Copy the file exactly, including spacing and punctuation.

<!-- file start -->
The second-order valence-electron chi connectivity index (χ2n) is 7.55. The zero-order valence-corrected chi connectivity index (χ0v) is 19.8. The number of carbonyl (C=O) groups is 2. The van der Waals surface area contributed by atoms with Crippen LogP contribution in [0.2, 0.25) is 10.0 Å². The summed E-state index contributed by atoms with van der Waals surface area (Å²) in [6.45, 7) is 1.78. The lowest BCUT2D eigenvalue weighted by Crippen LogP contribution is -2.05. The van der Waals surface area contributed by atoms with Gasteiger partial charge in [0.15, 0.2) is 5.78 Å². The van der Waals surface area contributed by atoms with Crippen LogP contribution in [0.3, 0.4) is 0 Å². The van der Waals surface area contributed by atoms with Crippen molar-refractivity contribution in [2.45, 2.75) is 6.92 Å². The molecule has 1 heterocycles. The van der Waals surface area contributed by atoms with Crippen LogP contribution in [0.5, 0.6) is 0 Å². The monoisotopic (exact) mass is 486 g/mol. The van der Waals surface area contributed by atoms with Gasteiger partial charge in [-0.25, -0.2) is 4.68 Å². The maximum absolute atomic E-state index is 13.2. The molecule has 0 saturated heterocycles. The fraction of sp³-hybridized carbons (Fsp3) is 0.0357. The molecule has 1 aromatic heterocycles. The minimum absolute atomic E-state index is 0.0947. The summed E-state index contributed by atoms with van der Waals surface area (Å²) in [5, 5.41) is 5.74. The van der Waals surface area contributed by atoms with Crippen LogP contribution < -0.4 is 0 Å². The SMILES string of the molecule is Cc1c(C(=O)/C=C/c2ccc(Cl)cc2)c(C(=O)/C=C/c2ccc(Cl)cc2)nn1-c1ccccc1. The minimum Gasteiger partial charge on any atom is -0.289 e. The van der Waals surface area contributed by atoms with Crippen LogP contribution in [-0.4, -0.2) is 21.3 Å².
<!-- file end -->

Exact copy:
The second-order valence-electron chi connectivity index (χ2n) is 7.55. The zero-order valence-corrected chi connectivity index (χ0v) is 19.8. The number of carbonyl (C=O) groups is 2. The van der Waals surface area contributed by atoms with Crippen LogP contribution in [0.2, 0.25) is 10.0 Å². The summed E-state index contributed by atoms with van der Waals surface area (Å²) in [6.45, 7) is 1.78. The lowest BCUT2D eigenvalue weighted by Crippen LogP contribution is -2.05. The van der Waals surface area contributed by atoms with Gasteiger partial charge in [0.15, 0.2) is 5.78 Å². The van der Waals surface area contributed by atoms with Crippen LogP contribution in [0.3, 0.4) is 0 Å². The van der Waals surface area contributed by atoms with Crippen molar-refractivity contribution in [2.45, 2.75) is 6.92 Å². The molecule has 1 heterocycles. The van der Waals surface area contributed by atoms with Crippen LogP contribution in [0.5, 0.6) is 0 Å². The monoisotopic (exact) mass is 486 g/mol. The van der Waals surface area contributed by atoms with Gasteiger partial charge in [-0.25, -0.2) is 4.68 Å². The maximum absolute atomic E-state index is 13.2. The molecule has 0 saturated heterocycles. The fraction of sp³-hybridized carbons (Fsp3) is 0.0357. The molecule has 1 aromatic heterocycles. The minimum absolute atomic E-state index is 0.0947. The summed E-state index contributed by atoms with van der Waals surface area (Å²) in [5, 5.41) is 5.74. The van der Waals surface area contributed by atoms with Crippen LogP contribution < -0.4 is 0 Å². The SMILES string of the molecule is Cc1c(C(=O)/C=C/c2ccc(Cl)cc2)c(C(=O)/C=C/c2ccc(Cl)cc2)nn1-c1ccccc1. The minimum Gasteiger partial charge on any atom is -0.289 e. The van der Waals surface area contributed by atoms with Crippen LogP contribution in [-0.4, -0.2) is 21.3 Å².